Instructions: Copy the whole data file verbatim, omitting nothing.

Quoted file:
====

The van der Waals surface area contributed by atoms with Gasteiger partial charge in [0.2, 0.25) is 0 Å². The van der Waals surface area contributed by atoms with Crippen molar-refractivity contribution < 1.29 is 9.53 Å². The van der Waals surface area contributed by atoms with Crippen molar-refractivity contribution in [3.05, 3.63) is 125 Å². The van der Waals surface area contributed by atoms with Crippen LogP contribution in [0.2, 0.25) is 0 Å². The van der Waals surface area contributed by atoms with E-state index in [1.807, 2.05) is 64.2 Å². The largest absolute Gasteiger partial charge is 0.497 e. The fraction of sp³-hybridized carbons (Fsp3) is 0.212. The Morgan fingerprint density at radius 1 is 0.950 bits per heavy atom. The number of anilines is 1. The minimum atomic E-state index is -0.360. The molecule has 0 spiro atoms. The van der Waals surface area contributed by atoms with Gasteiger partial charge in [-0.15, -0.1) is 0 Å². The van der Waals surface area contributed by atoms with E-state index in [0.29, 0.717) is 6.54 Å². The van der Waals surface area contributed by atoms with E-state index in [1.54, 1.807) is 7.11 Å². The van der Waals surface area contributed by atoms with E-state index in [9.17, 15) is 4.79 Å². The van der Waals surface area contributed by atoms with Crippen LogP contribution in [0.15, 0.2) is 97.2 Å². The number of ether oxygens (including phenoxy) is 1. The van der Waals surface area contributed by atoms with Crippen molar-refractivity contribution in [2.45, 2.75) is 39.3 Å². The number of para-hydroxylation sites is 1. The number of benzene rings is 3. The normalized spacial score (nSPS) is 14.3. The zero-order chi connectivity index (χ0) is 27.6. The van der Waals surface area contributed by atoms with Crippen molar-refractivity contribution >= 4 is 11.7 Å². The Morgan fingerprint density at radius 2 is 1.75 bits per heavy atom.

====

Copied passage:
The van der Waals surface area contributed by atoms with Gasteiger partial charge in [0.2, 0.25) is 0 Å². The van der Waals surface area contributed by atoms with Crippen molar-refractivity contribution < 1.29 is 9.53 Å². The van der Waals surface area contributed by atoms with Crippen molar-refractivity contribution in [3.05, 3.63) is 125 Å². The van der Waals surface area contributed by atoms with Crippen LogP contribution in [0.2, 0.25) is 0 Å². The van der Waals surface area contributed by atoms with E-state index in [1.807, 2.05) is 64.2 Å². The largest absolute Gasteiger partial charge is 0.497 e. The fraction of sp³-hybridized carbons (Fsp3) is 0.212. The Morgan fingerprint density at radius 1 is 0.950 bits per heavy atom. The number of anilines is 1. The minimum atomic E-state index is -0.360. The molecule has 0 spiro atoms. The van der Waals surface area contributed by atoms with Gasteiger partial charge in [-0.15, -0.1) is 0 Å². The van der Waals surface area contributed by atoms with E-state index in [0.29, 0.717) is 6.54 Å². The van der Waals surface area contributed by atoms with E-state index in [1.54, 1.807) is 7.11 Å². The van der Waals surface area contributed by atoms with E-state index in [9.17, 15) is 4.79 Å². The van der Waals surface area contributed by atoms with Crippen LogP contribution in [0.15, 0.2) is 97.2 Å². The number of ether oxygens (including phenoxy) is 1. The van der Waals surface area contributed by atoms with Crippen molar-refractivity contribution in [2.45, 2.75) is 39.3 Å². The number of para-hydroxylation sites is 1. The number of benzene rings is 3. The normalized spacial score (nSPS) is 14.3. The zero-order chi connectivity index (χ0) is 27.6. The van der Waals surface area contributed by atoms with Crippen molar-refractivity contribution >= 4 is 11.7 Å². The Morgan fingerprint density at radius 2 is 1.75 bits per heavy atom.